Ars Poetica?

February 28, 2006 at 6:59 pm 3 comments

Czeslaw Milosz

Listen

I have always aspired to a more spacious form
that would be free from the claims of poetry or prose
and would let us understand each other without exposing
the author or reader to sublime agonies.

In the very essence of poetry there is something indecent:
a thing is brought forth which we didn't know we had in us,
so we blink our eyes, as if a tiger had sprung out
and stood in the light, lashing his tail.

That's why poetry is rightly said to be dictated by a daimonion,
though its an exaggeration to maintain that he must be an angel.
It's hard to guess where that pride of poets comes from,
when so often they're put to shame by the disclosure of their frailty.

What reasonable man would like to be a city of demons,
who behave as if they were at home, speak in many tongues,
and who, not satisfied with stealing his lips or hand,
work at changing his destiny for their convenience?

It's true that what is morbid is highly valued today,
and so you may think that I am only joking
or that I've devised just one more means
of praising Art with the help of irony.

There was a time when only wise books were read
helping us to bear our pain and misery.
This, after all, is not quite the same
as leafing through a thousand works fresh from psychiatric clinics.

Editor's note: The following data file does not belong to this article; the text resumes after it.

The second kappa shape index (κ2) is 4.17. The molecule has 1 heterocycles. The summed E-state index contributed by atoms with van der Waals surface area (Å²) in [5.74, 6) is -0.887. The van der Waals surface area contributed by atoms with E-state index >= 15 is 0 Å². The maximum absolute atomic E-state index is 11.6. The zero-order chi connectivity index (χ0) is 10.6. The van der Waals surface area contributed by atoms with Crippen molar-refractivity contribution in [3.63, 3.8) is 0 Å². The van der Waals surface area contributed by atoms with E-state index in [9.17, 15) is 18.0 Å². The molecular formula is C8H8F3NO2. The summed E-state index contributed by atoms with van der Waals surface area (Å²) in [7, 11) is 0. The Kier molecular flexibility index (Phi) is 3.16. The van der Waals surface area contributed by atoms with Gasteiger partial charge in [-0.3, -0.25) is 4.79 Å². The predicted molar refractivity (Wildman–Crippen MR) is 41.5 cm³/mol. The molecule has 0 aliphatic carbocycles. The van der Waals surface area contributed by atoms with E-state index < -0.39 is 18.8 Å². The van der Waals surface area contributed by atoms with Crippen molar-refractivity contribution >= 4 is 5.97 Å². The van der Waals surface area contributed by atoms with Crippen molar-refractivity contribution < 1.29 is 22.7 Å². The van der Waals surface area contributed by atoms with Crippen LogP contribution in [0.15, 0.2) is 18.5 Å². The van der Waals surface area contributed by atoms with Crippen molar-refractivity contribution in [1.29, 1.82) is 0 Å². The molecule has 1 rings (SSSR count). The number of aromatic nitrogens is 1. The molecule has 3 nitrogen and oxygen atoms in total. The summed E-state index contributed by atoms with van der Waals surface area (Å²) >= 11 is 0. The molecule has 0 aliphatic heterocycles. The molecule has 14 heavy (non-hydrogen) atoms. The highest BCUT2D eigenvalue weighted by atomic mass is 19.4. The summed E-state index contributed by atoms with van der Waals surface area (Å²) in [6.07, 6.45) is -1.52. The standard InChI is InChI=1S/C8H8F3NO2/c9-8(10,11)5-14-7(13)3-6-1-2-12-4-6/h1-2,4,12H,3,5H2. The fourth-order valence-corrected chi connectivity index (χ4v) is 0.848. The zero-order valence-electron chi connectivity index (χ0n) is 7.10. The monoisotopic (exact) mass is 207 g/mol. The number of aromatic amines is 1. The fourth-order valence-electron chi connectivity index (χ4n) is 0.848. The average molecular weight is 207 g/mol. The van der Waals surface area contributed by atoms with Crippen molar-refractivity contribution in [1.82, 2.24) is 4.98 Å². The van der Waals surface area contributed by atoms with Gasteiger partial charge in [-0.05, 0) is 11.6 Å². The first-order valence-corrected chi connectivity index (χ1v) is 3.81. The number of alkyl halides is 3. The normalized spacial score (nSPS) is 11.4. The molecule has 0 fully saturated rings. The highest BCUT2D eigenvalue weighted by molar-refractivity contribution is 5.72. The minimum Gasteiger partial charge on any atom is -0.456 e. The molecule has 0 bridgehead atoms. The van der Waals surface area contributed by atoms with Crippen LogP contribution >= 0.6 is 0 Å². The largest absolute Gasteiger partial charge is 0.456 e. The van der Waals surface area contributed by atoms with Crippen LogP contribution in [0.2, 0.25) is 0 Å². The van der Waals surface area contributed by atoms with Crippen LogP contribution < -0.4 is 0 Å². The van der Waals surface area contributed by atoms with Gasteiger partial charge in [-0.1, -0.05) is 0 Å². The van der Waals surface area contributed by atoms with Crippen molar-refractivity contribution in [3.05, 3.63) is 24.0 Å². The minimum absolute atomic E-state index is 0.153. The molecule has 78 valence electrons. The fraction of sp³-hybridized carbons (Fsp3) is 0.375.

And yet the world is different from what it seems to be
and we are other than how we see ourselves in our ravings.
People therefore preserve silent integrity
thus earning the respect of their relatives and neighbors.

The purpose of poetry is to remind us
how difficult it is to remain just one person,
for our house is open, there are no keys in the doors,
and invisible guests come in and out at will.

What I'm saying here is not, I agree, poetry,
as poems should be written rarely and reluctantly,
under unbearable duress and only with the hope
that good spirits, not evil ones, choose us for their instrument.

Continuing with the general trend of poems about poetry (no, BM, I'm not trying to make this a series, it's just, well, interesting), here's one of my all time favourites.

Oh, and do read the commentary on Minstrels. I have a lot to say about this poem (and about Milosz generally), but I couldn't put it better than the commentary there.


		

Entry filed under: Czeslaw Milosz, English, Polish. Tags: .

Banalata Sen A Scratch

3 Comments Add your own

  • 1. Cheshire Cat  |  February 28, 2006 at 9:31 pm

    Who is this guy Aseem Kaul anyway? Frankly, Falstaff, I think you’re a much more perceptive critic; it would be interesting to hear what you have to say…

    Reply
  • 2. Judith Skillman  |  October 10, 2007 at 6:51 am

    I was wondering whether I might find a place on your website. My twelfth book will be published next year. “Heat Lightning, New and Selected Poems 1986 – 2006″ came out in 2006 from Silverfish Review Press. If you have the time, please see my website and let me know if you have any interest. While I am not a ‘big wig” poet, I do work hard and I like your site.

    Thanks for considering this request,

    Judith Skillman, M.A.

    Reply
  • 3. falstaff  |  October 12, 2007 at 2:22 pm

    Judith: We’d be happy to run your poems on the site. Perhaps you’d consider recording something and mailing it to us? Our e-mail is audiopoetry@gmail.com

    Reply

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